But Nick Berg's ethnicity is no mystery at all:

Berg's father said his son was a practicing Jew and that "there's a better chance than not" that his captors knew it. "If there was any doubt that they were going to kill him that probably clinched it, I'm guessing," he said.

So Nick Berg was jewish and Nick Berg's father, at least, suspects that the lunatics who killed his son knew that and were motivated in part by anti-semitism - and what Nick's father suspects makes a lot of sense. Nick's earlier incarceration may also have been tied to his ethnicity. That's all significant. That all matters. Why be obscure on the point?

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Kerry's House of Ketchup #11 ...

... is up and running on The American Mind.

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Wednesday, May 12, 2004

Not Like The Old Days

German troops serving with the KFOR international peacekeeping contingent in Kosovo have been accused of hiding in barracks "like frightened rabbits" during the interethnic rioting that erupted in the province in March.

A hard-hitting German police report sent to the Berlin government last week criticizes the troops for cowardice and for their failure to quell the rioting in which 19 people died and about 900 others were injured. ....

So far, the German government has refused to acknowledge publicly the complaints made in the police report.

On the other hand, this story suggests that it's probably better that Germany didn't send troops to support the liberation of Iraq.

Of course, it could have been worse. They could have sent Forklift Driver Klaus!
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Well, The "Horrible Act" and "Overshadowing" Part Is So Very True, Even If The Rest Is All Wrong

But it's still amazing that they said it at all:

"Hizbollah condemns this horrible act that has done very great harm to Islam and Muslims by this group that claims affiliation to the religion of mercy, compassion and humane principles," the Shi'ite Muslim group said in a statement. ... Hizbollah said Berg's killing had diverted the world's gaze from an escalating furor over the abuse of Iraqi prisoners by occupation soldiers. "The timing of this act that overshadowed the scandal over the abuse of Iraqi prisoners in occupation forces prisons is suspect timing that aims to serve the American administration and occupation forces in Iraq and present excuses and pretexts for their inhumane practices against Iraqi detainees."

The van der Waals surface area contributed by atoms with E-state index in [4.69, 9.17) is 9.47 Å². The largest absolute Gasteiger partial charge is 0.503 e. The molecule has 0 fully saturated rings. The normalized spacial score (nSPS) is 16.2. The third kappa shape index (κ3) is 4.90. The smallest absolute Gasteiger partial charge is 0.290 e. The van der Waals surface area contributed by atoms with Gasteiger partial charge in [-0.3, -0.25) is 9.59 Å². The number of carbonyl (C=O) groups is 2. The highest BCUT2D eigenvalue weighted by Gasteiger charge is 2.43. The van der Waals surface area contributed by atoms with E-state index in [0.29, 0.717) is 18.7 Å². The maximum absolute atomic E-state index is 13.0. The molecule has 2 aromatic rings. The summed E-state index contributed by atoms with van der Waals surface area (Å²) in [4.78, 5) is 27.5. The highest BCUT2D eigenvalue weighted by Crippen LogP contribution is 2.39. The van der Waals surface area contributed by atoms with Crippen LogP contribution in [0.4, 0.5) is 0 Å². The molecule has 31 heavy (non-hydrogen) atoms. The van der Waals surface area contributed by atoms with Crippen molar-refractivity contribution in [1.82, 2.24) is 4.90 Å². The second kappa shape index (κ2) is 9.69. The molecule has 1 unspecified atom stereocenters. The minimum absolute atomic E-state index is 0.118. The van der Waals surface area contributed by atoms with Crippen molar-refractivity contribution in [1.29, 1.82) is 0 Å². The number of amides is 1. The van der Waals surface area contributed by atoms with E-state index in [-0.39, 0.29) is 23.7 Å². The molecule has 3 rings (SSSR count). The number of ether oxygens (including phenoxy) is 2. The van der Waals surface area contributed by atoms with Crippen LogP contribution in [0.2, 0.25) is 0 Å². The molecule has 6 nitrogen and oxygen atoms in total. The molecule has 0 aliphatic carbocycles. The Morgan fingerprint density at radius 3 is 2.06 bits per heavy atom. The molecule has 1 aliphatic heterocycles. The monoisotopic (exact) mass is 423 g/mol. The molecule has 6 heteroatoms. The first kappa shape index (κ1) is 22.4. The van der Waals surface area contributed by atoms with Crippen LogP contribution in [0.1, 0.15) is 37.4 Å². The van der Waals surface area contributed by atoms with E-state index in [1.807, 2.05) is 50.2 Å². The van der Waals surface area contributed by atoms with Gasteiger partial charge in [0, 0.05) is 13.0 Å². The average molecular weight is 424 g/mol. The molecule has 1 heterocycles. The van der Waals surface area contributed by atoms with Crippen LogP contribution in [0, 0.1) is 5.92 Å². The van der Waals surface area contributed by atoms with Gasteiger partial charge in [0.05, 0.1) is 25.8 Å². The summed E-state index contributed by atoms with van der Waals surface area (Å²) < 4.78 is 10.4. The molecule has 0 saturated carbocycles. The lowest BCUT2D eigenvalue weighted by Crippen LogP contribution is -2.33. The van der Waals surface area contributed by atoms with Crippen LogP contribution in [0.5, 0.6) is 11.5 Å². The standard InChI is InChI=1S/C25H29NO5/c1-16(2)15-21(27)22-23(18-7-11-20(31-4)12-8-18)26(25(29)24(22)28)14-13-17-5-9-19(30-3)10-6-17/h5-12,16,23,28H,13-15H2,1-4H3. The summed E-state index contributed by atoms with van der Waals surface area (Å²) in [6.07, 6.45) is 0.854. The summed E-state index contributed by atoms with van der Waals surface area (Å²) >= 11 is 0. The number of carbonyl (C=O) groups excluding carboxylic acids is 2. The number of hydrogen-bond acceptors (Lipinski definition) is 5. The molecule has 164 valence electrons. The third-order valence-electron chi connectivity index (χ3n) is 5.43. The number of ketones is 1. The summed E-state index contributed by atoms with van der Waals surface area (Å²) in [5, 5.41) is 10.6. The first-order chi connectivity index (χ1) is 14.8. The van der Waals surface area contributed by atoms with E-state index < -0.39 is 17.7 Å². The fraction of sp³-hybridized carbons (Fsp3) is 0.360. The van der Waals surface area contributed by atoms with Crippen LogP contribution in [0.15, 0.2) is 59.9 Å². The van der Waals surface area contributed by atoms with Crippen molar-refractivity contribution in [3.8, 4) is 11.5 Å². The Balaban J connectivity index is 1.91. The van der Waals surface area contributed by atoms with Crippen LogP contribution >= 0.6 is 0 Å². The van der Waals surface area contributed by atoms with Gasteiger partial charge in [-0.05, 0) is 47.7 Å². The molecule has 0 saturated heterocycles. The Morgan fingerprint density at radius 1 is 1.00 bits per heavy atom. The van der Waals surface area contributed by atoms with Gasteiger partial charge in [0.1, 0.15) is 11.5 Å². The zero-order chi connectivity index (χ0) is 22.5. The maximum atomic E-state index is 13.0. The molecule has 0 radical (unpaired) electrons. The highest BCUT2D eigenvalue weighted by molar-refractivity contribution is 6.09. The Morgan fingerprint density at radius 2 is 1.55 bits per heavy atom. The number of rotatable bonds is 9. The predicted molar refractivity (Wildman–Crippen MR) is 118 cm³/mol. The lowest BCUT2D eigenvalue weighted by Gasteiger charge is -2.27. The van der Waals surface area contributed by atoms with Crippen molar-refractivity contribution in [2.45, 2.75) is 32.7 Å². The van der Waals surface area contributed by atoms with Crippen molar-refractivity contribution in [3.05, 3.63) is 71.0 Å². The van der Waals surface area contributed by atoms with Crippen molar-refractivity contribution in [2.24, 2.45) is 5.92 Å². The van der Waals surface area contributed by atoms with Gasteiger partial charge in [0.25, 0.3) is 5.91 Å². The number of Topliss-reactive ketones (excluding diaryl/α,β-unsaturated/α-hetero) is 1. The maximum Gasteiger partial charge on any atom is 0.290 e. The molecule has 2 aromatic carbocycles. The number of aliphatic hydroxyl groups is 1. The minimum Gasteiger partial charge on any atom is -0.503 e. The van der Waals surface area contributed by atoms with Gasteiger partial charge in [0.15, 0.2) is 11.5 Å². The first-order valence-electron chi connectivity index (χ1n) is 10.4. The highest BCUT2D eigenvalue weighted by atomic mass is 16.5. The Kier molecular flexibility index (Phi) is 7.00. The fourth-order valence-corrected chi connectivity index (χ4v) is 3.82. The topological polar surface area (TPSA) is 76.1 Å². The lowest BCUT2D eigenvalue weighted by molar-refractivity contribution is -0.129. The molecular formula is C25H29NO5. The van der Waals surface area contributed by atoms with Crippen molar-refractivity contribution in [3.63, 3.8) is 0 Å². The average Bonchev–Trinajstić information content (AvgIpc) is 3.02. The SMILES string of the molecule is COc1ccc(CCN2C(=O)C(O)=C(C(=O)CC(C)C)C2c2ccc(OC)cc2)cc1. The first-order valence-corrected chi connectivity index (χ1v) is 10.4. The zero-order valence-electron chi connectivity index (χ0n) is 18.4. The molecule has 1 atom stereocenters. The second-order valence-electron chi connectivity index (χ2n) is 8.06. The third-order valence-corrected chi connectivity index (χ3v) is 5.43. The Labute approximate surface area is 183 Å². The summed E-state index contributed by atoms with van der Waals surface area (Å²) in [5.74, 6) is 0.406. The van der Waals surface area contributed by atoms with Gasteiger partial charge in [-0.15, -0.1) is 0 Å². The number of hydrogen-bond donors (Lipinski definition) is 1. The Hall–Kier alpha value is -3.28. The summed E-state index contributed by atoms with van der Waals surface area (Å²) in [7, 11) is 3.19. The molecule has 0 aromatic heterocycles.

One need not pause for a moment to wonder if Hizbollah cares a bit about Mr. Berg's death or its "un-Islamic" nature. They don't. Instead, what better proof could one need that the horrible murder of Mr. Berg has been a public relations disaster and setback of historic proportions for all arms of Islamic militancy. That's not much of a consolation for the Berg family. But it is at least possible that Mr. Berg's death will mean that the ability of Islamic lunatics to inflict at least some future deaths will be curtailed. The civilized world can only hope.
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About Those Tax Returns

Theresa Heinz Kerry has been offering the peculiar argument that she need not disclose her tax returns because the financial affairs of her son, Chris Heinz, are intertwined with hers - and would be disclosed in her tax return forms. She now says that she is planning to make some trivial pseudo-disclosure, arguing that: "What I have and what I receive is not just mine, it is also my children's, and I don't know that I have the right to make public what is theirs," she said. "If I could separate it, I would have no problem."

In addition to the general policy arguments (such as those made in the linked Washington Post editorial) for not allowing candidates to use the financial privacy of their children as an excuse for withholding disclosure of tax returns, why should anyone take the financial privacy of Chris Heinz seriously anyway? Chris Heinz is politically active - indeed, he recently reestablished residence at the family estate in the Pittsburgh area, supposedly for the benefit of the Kerry campaign. He's been a guest of honor at Democratic labor events in Pennsylvania. He is widely believed to be preparing to walk in the footsteps of his late father, Senator John Heinz. And Chris Heinz is a candidate of the type Democrats have been stocking up on in recent years in their supposed quest to represent the ordinary citizen: campaign financing copiously included. Just ask populists like Senator John Corzine.